Over the years, talking publicly about creative industries and the patterns I tend to see, there have been a few instances where I make predictions based on the things that I’m seeing. Obviously, that’s not unique to me, everyone tends to do it. Sometimes we’re right, sometimes we’re wrong, and generally people just shrug and move on with their lives after it’s all said and done. But from time to time we may say something stupid that gets us stuck with the prediction we’ve made. If we’re lucky, the thing we said didn’t involve the words “I’ll bet you $1000 that I’m right.” Fortunately, in this instance, I wasn’t stupid enough to say it. Unfortunately, though no one’s actually held me to this, I did happen to say that I would admit that I was wrong in public. So here we go:
I was wrong about Disney’s live-action adaptations, and specifically, I was wrong about Dumbo and the writer behind it.
Continue reading A Jackass Never Forgets
There’s a saying that has always stuck with me over the years: “everyone sees themselves as the hero of their own story.” And it’s true, no one does an action thinking they are the absolute villain. They had reasons, they felt motivations, they were doing what they thought was right. Yes, they may later regret their actions, but in the moment of doing them they felt correct even if everyone in the world may think otherwise. No one commits crime because they want to be the bad guy – either they’ve convinced themselves that they are in the right or they have a mental condition that detaches them from a sense of right and wrong. Even the greatest monsters in human history were convinced of the righteousness of their own cause, no matter how abhorrent their actions seemed to the rest of the world.
So then applying that sort of thinking to your fictional characters can make your villains feel all the more real. If you make it so that you can see where the villain is coming from, it feels more natural to us by default because we can understand, on some level, why they would act that way. Do we have to agree with their actions? Not at all. But if we can understand why the villain thinks they’re right then we can at the very least feel like that villain was realistic, even if their methods and actions are far outside of the realms of reality. For instance, while none of us would have the opportunity to assemble a gauntlet of god-like power, a lot of us could understand the motivations for wanting to do so.
But one of the problems with writing villains in those grey areas is that sometimes people mistake moral objection with a plot hole. We all do it on some level, seeing mistakes made by characters – whether they be due to a lack of planning or lack of moral fiber – as a mistake by the creators and not simply a failure of the character. Sometimes, this results in people demanding answers to questions that were actually answered within the material. And our balancer of the universe, Thanos, is no exception to this. Faced with the uncomfortable ramifications of Thanos’ ruthless “solution” to a problem he saw as a threat to the universe, a lot of people online cried foul and some even said it was a failing of the movie. Then, in almost every case where someone pointed at this “failing”, they inevitably recommended a solution of their own – almost always the same solution.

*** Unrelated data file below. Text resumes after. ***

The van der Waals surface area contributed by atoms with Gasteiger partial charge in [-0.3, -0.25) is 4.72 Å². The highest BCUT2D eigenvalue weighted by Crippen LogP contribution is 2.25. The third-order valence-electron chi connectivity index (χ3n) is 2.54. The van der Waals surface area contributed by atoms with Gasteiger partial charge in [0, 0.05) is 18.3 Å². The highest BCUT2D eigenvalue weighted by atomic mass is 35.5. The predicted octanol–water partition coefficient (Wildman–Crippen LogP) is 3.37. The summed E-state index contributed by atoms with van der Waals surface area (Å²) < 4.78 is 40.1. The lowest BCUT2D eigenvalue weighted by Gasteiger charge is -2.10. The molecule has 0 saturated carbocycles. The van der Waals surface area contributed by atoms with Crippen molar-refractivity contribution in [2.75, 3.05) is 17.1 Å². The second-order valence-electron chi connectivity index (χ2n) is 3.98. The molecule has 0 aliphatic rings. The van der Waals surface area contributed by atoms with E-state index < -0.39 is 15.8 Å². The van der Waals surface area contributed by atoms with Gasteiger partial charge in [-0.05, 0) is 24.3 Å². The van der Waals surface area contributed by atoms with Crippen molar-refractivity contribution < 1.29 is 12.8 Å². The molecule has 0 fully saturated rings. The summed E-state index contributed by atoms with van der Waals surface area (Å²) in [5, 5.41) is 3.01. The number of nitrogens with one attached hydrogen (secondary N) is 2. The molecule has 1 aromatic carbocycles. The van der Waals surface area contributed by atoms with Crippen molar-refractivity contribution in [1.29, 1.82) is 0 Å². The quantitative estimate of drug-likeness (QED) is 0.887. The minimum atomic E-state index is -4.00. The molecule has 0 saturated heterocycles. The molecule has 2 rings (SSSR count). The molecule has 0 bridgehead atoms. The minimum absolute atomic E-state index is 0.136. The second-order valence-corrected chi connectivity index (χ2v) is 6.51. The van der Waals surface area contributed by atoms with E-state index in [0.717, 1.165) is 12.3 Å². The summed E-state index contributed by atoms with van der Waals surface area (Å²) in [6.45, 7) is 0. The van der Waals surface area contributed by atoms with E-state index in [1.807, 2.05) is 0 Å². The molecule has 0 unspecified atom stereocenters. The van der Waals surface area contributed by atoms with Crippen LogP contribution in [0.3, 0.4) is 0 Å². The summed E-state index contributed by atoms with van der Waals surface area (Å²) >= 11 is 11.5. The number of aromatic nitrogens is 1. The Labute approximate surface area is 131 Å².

Ironically, the solution those critics recommended kind of prove that Thanos’ mistake wasn’t a plot hole. Because, when you step back to actually consider it, the solution everyone recommended would actually kill more people than Thanos did… Continue reading Thanos And Objectionable Choices
There are a few quirks of my personality that I can’t quite blame on outside influences. Though I could probably find a root cause somewhere in my past, probably when I was a toddler and can’t remember anything, there is generally no rational explanation I can think of. One of them is a tendency to hold myself to oddly strict rules that no one else will generally recognize or care about. In fact, even when I outright announce some of these rules I hold myself to, most people tend to forget them if given enough time – but I never do. And one of those is that every blog entry that I post to this site has to fit a certain variety of topics for specific days. It’s not iron clad, there’s always some wiggle room involved, but from time to time I’ll have a blog idea that I want to write or have already written and think, “man, that feels more like a Monday or Wednesday topic.”
It’s a little silly, but I’m often a silly man.
One of the topics I’ve allowed myself to post on Fridays is anything having to do with the future or sci-fi. At first it was because I momentarily considered calling it “Futuristic Fridays”, but then a few eyes were rolled and I realized it was a bridge too far. Still, it’s one of the approved topics for the day, and it’s ironic because a few things I’ve seen on twitter over the last few weeks and a few personal experiences have had me thinking about the future, specifically how much we as a species get freaked out about it. I’ve touched the topic before with talks about technophobia and the like, but all of the individual fears of future times really kind of root back to the same essential fear when it comes right down to it.
We don’t like uncertainty, we don’t like things beyond our control, and the future is full of both… Continue reading Fear of the Future